**** (out of five)
Alejandro G. Iñárritu’s follow-up to his Best Picture Oscar winner Birdman is a visually extraordinary while being dour, bleak, slow at times, and not really about very much. Essentially, it’s a big fat art house western, with an incredibly simple storyline. It is almost entirely a visual picture, but the visuals are goddamn amazing.
They’re shot in Canada mostly, Montana a little, and Argentina for the final sequence, by Emmanuel Lubezki, who will make Oscar history when he wins his third consecutive gong for Best Cinematography. He frames these majestic, awe-inspiring landscapes impeccably – breathtakingly – but he also uses handheld and Steadicam in revolutionary ways. Faces are boldly proportioned, filling half the huge frame (he used a large-format digital camera with tight lenses, from 12-21mm); points of view shift from objective to subjective mid-shot; and, although nothing like those in Birdman, there are some pretty wild long takes. And he shot the whole thing in natural light, and almost entirely in “magic hour”, the hour and a half before sunset (the cast and crew would rehearse all day and then shoot like crazy in the late afternoon). Ultimately, the film stands as a monument to both classical and radical cinematography, and Lubezki is a genius of his craft.
Tom Hardy and Leonardo DiCaprio play Fitzgerald and Glass, two fur trappers working for a company represented by Captain Henry (Domhnall Gleeson). When Glass is injured (wait’ll you see how he gets injured!) his incapacitation poses a problem for the group, and the resolution of this quandary sets the stage for a story of survival and revenge.
Hardy, who has had one hell of a year, with this, Fury Road, and his astonishing turn as twins in Legend, is fantastic, echoing Klaus Kinski in Aguirre, Wrath of God. Gleeson is also excellent – the best I’ve seen him. Weirdly, DiCaprio, who is considered a shoo-in to win the Best Actor Oscar, is the least engaging. His Glass grunts and shuffles and moans and crawls and bleeds and whimpers and shudders a lot, but he barely speaks, and when he does it’s in a coarse, unengaging whisper. He’s a bit of a cypher in the centre of more interesting stuff. The amount of suffering he’s put through is almost comical at times in its relentlessness – just when you think he’s doing okay, into the rapids he goes! He’s also lumbered with visions and flashbacks involving native Americans that I simply didn’t buy. I’m one of those people who still find his boyish looks distracting, and here, a major plot element is that he’s the father of a teenage son, which didn’t gel for me.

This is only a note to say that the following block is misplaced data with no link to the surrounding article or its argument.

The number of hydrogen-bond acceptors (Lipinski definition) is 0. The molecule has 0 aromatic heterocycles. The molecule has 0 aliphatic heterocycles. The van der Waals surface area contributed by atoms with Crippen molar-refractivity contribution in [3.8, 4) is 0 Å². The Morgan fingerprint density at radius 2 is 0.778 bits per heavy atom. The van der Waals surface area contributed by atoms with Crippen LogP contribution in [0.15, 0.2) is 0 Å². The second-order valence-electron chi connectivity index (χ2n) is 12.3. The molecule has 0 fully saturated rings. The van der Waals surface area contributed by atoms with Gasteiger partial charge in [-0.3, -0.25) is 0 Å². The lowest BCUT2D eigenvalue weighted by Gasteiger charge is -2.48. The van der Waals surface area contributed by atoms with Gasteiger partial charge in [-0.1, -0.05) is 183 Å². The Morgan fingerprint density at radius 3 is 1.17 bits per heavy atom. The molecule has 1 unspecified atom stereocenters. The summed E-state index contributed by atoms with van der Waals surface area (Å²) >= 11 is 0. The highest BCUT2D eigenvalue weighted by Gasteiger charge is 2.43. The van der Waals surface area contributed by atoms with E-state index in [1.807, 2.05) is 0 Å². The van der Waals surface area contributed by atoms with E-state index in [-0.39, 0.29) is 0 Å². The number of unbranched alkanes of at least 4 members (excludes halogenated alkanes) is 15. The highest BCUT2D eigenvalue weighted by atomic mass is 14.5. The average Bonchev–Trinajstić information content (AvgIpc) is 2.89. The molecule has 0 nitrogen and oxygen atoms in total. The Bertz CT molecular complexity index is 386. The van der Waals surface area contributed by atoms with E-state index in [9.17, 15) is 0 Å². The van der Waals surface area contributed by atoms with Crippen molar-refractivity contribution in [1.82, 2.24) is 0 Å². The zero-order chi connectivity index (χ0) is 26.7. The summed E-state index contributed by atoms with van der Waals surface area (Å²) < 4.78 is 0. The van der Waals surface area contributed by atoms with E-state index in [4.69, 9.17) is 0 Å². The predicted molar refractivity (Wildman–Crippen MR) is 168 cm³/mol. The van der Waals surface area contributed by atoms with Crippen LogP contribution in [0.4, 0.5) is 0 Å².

Mad Max: Fury Road is still the more audacious, entertaining and simply brilliant film in this year’s Oscar race, but there’s no denying The Revenant’s boldness. If it had been a little tighter – and perhaps had a bit more dramatic weight to go along with its visual virtuosity – it could have been a classic.